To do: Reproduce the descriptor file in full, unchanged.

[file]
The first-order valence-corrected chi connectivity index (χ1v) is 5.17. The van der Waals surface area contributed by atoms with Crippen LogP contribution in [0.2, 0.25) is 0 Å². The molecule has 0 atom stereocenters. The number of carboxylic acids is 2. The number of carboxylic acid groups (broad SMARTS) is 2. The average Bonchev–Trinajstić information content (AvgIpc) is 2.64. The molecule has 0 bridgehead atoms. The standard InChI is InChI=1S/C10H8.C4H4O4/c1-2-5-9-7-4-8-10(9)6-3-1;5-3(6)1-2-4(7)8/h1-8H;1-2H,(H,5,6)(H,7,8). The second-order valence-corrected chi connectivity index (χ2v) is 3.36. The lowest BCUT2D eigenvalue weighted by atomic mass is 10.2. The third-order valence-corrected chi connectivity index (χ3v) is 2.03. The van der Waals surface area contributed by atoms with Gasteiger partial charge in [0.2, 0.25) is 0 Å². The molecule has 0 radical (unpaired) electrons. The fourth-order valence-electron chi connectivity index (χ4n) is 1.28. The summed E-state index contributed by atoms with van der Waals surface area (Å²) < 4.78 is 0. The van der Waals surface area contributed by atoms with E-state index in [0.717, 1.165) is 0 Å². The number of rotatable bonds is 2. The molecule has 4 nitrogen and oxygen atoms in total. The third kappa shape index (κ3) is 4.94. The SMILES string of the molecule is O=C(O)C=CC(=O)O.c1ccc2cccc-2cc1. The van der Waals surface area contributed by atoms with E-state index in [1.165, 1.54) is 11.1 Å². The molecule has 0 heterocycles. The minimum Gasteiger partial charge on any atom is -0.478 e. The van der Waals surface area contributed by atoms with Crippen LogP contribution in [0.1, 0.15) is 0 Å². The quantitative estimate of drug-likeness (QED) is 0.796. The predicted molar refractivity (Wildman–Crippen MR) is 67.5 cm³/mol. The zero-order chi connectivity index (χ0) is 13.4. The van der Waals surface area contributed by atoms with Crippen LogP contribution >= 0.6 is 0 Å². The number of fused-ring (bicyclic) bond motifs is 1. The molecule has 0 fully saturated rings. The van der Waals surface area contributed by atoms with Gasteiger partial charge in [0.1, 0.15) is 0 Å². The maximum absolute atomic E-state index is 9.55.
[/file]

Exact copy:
The first-order valence-corrected chi connectivity index (χ1v) is 5.17. The van der Waals surface area contributed by atoms with Crippen LogP contribution in [0.2, 0.25) is 0 Å². The molecule has 0 atom stereocenters. The number of carboxylic acids is 2. The number of carboxylic acid groups (broad SMARTS) is 2. The average Bonchev–Trinajstić information content (AvgIpc) is 2.64. The molecule has 0 bridgehead atoms. The standard InChI is InChI=1S/C10H8.C4H4O4/c1-2-5-9-7-4-8-10(9)6-3-1;5-3(6)1-2-4(7)8/h1-8H;1-2H,(H,5,6)(H,7,8). The second-order valence-corrected chi connectivity index (χ2v) is 3.36. The lowest BCUT2D eigenvalue weighted by atomic mass is 10.2. The third-order valence-corrected chi connectivity index (χ3v) is 2.03. The van der Waals surface area contributed by atoms with Gasteiger partial charge in [0.2, 0.25) is 0 Å². The molecule has 0 radical (unpaired) electrons. The fourth-order valence-electron chi connectivity index (χ4n) is 1.28. The summed E-state index contributed by atoms with van der Waals surface area (Å²) < 4.78 is 0. The van der Waals surface area contributed by atoms with E-state index in [0.717, 1.165) is 0 Å². The number of rotatable bonds is 2. The molecule has 4 nitrogen and oxygen atoms in total. The third kappa shape index (κ3) is 4.94. The SMILES string of the molecule is O=C(O)C=CC(=O)O.c1ccc2cccc-2cc1. The van der Waals surface area contributed by atoms with E-state index in [1.165, 1.54) is 11.1 Å². The molecule has 0 heterocycles. The minimum Gasteiger partial charge on any atom is -0.478 e. The van der Waals surface area contributed by atoms with Crippen LogP contribution in [0.1, 0.15) is 0 Å². The quantitative estimate of drug-likeness (QED) is 0.796. The predicted molar refractivity (Wildman–Crippen MR) is 67.5 cm³/mol. The zero-order chi connectivity index (χ0) is 13.4. The van der Waals surface area contributed by atoms with Crippen LogP contribution >= 0.6 is 0 Å². The number of fused-ring (bicyclic) bond motifs is 1. The molecule has 0 fully saturated rings. The van der Waals surface area contributed by atoms with Gasteiger partial charge in [0.1, 0.15) is 0 Å². The maximum absolute atomic E-state index is 9.55.